This commentary on Mark Krikorian's latest book on immigration is typical of James Schipper's fresh and independent outlook. He shows the problem of assimilation from a different angle. It is not simply a matter of "too many too soon". Other factors come into play as well. Why is integration of newcomers important from an environmental perspective? Dr. William Rees, co-author of Our Ecological Footprint, said that social cohesion will be necessary to meet the upcoming ecological challenges that will face us. - Tim Murray
Hello. I just received and started to read “The New Case Against Immigration” by Mark Krikorian. His central thesis is that mass immigration is undesirable, not so much because immigration today are quite different from those in the past, but because the US and the world are different.
One difference that he mentions is that modern means of communication and transportation make it much easier for immigrants to remain in contact with their country of origin and practice what he calls trans-nationalism, which hinders their assimilation.
I think that the problem of trans-nationalism is vastly overstated. What matters more for purposes of assimilation are the frequency of contacts between immigrants and the natives of the new country than those between immigrants and their country of origin.
Let's take two Polish immigrants: Karol and Tadeusz. Both speak Polish at home, are members of a Polish club and a local Polish Catholic church, phone Poland twice a week, e-mail people in Poland regularly, read Polish newspapers on-line, receive a Polish TV channel at home and visit Poland every summer for 4 weeks. We can say that they have not been cut off from Poland.
Karol lives in a Polish-dominated neighborhood, his co-workers are mainly Polish and his children go to a school where over 50% of the pupils are children of Polish immigrants. Tadeusz, by contrast, lives in a neighborhood which has only a few Polish families, his co-workers are all non-immigrants and his children go to a school where there are only a few Polish children. I would say that Tadeusz is subject to constant assimilatory pressure because for 48 weeks per year most of his contacts outside the home are with natives. The same applies to his children.
It may be useful to make a distinction between additive assimilation and substitutive assimilation (my terms). With additive assimilation, the immigrant masters the language and culture of the new country without losing those of the old country. With substitutive assimilation, the language and culture of the new country replace those of old country.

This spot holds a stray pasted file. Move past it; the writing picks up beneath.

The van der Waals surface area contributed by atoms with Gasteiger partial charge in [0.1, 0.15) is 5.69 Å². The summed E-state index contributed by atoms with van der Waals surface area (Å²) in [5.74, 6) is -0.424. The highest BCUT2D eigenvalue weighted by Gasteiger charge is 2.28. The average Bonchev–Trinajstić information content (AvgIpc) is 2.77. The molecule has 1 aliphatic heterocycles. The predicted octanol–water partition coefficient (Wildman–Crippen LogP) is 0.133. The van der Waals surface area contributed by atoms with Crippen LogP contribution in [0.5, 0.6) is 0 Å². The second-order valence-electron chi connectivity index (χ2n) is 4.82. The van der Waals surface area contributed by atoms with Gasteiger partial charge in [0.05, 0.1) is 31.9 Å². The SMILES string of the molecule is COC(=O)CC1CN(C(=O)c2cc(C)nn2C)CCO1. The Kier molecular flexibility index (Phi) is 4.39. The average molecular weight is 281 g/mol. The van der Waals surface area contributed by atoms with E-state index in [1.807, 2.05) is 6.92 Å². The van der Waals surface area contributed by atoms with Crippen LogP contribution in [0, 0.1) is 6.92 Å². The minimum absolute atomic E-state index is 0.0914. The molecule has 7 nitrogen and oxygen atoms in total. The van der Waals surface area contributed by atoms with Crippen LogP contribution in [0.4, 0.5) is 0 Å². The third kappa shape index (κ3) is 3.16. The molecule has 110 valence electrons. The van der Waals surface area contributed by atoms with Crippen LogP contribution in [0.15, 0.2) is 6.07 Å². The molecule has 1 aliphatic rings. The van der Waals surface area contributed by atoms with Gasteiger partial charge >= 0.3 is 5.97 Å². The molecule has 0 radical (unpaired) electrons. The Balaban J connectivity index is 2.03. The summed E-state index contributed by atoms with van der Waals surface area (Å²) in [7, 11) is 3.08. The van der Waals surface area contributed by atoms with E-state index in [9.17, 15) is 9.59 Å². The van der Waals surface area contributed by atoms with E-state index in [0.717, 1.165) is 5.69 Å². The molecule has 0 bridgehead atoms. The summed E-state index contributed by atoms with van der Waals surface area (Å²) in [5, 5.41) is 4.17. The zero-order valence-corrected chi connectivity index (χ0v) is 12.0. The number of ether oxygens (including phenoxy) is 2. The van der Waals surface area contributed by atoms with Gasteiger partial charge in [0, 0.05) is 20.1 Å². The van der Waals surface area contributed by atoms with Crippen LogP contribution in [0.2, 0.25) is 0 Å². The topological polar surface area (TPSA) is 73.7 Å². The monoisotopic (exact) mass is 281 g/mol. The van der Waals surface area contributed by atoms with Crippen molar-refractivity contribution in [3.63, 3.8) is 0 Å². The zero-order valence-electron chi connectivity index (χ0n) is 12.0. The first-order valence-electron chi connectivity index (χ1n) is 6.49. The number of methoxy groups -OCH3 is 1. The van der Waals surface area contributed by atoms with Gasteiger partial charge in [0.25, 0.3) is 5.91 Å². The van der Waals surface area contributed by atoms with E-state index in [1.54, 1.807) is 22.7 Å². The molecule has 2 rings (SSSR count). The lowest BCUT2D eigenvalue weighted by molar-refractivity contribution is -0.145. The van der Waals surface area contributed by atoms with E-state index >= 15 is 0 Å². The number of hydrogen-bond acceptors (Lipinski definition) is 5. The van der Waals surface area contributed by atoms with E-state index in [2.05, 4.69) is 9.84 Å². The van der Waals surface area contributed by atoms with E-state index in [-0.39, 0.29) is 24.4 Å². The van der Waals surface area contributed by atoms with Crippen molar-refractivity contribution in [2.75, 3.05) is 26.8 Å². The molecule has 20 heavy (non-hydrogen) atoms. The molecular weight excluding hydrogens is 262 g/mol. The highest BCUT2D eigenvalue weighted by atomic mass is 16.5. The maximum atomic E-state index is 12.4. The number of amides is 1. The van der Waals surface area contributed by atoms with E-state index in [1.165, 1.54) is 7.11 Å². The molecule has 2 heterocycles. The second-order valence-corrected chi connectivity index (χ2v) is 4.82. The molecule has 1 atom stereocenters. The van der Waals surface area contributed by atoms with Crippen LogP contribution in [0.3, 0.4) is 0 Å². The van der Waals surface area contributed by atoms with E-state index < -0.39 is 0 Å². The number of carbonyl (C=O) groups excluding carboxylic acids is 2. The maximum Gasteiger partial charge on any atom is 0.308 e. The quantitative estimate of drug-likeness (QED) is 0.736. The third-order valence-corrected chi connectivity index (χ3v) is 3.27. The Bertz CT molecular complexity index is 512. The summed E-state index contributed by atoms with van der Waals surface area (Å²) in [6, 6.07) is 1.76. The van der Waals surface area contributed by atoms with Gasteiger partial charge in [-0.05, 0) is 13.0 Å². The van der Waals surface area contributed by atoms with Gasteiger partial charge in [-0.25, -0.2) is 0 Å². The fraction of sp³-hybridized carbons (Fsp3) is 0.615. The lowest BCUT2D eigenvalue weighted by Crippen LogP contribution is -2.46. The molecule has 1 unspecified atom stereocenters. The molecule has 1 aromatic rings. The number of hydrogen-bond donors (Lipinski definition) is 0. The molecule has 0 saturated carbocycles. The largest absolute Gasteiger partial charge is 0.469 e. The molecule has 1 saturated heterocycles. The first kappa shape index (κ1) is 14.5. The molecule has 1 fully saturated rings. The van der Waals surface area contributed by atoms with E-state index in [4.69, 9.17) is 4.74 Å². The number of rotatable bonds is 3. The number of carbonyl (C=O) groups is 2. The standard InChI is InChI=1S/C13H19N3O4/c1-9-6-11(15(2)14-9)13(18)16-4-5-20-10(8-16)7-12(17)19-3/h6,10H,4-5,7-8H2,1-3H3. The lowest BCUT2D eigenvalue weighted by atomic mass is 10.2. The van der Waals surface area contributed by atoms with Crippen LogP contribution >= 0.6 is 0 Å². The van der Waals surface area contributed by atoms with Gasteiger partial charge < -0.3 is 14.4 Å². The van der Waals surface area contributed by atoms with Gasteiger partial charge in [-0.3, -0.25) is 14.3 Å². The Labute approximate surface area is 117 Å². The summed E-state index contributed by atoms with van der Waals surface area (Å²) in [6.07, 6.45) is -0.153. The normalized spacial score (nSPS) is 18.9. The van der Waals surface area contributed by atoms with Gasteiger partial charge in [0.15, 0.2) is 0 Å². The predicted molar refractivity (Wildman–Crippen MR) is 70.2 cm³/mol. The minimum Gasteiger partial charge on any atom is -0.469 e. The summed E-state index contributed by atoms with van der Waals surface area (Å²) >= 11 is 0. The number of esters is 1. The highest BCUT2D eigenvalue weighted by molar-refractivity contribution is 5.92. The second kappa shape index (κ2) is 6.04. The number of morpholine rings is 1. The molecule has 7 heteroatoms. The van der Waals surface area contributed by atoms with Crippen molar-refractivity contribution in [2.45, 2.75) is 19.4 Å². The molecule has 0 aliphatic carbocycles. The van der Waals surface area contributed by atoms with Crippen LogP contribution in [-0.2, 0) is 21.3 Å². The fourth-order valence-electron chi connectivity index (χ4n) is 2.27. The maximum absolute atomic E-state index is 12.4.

I don't see a problem with additive assimilation as long as it is not carried forward to the second, third, fourth, etc generation. Of course, this refers only to objective assimilation, that is, mastery of the language and familiarity with the culture of the new country. Subjective assimilation, that is, going native, feeling like natives and identifying totally with them, is another matter. I would say that very few adults immigrants, regardless of circumstances, attain full subjective assimilation.
It should be pointed out that modern means of communication can also favor assimilation. TV and radio from the new country can enter the immigrant home at each hour of the day. I know a Greek woman whose TV watching essentially consists of a channel from Greece. When I asked her once whether her children watch that channel too, she laughed. "Are you kidding", she replied. This woman speaks nearly perfect English, so seems to be a case of additive assimilation.
In Paraná, my home state in Brazil, there were dozens of Polish colonies, many of which remained Polish for over a century. This occured, not because those Poles had such frequent contacts with Poland, which of course they didn't, but because they had such infrequent contacts with native Brazilians. They tended to live in largely self-sufficient rural communities with their own church and school.
In Southern Russia, the Germans imported by Catherine the Great in the second half of the 18th century resisted Russification for many generation.Mind you, many if not most of them were Mennonites. In Eastern Europe, many Jews lived in separate Yiddish-speaking communities for several centuries. I would say that those three examples illustrate the importance of contacts with the host population for assimilation.
One important difference between the world today and the world of 1900 is that schooling is much more prolonged. This favors rather than hinders assimilation. When children of immigrants have to spend 12 years in schools of the host country, they are are subject to constant assimilatory pressure, unless the children from one immigrant group are the overwhelming majority at the school.
It is generally assumed that Hispanic immigrants in the US are the least assimilated. If that is true, it isn't because they have more frequent contacts with the homeland than other immigrants but because their large numbers and their concentration in a few states allow them to have contacts mainly with their own kind.
The lesson in the above is very simple. If you want your immigrants to be assimilated, don't import too many of them from one country or from countries that are similar, such as the Spanish-American countries.
James Schipper is a resident of London, Ontario (August 2/08)
Submitted by Tim Murray, Director Immigration Watch Canada www.immigrationwatchcanada.org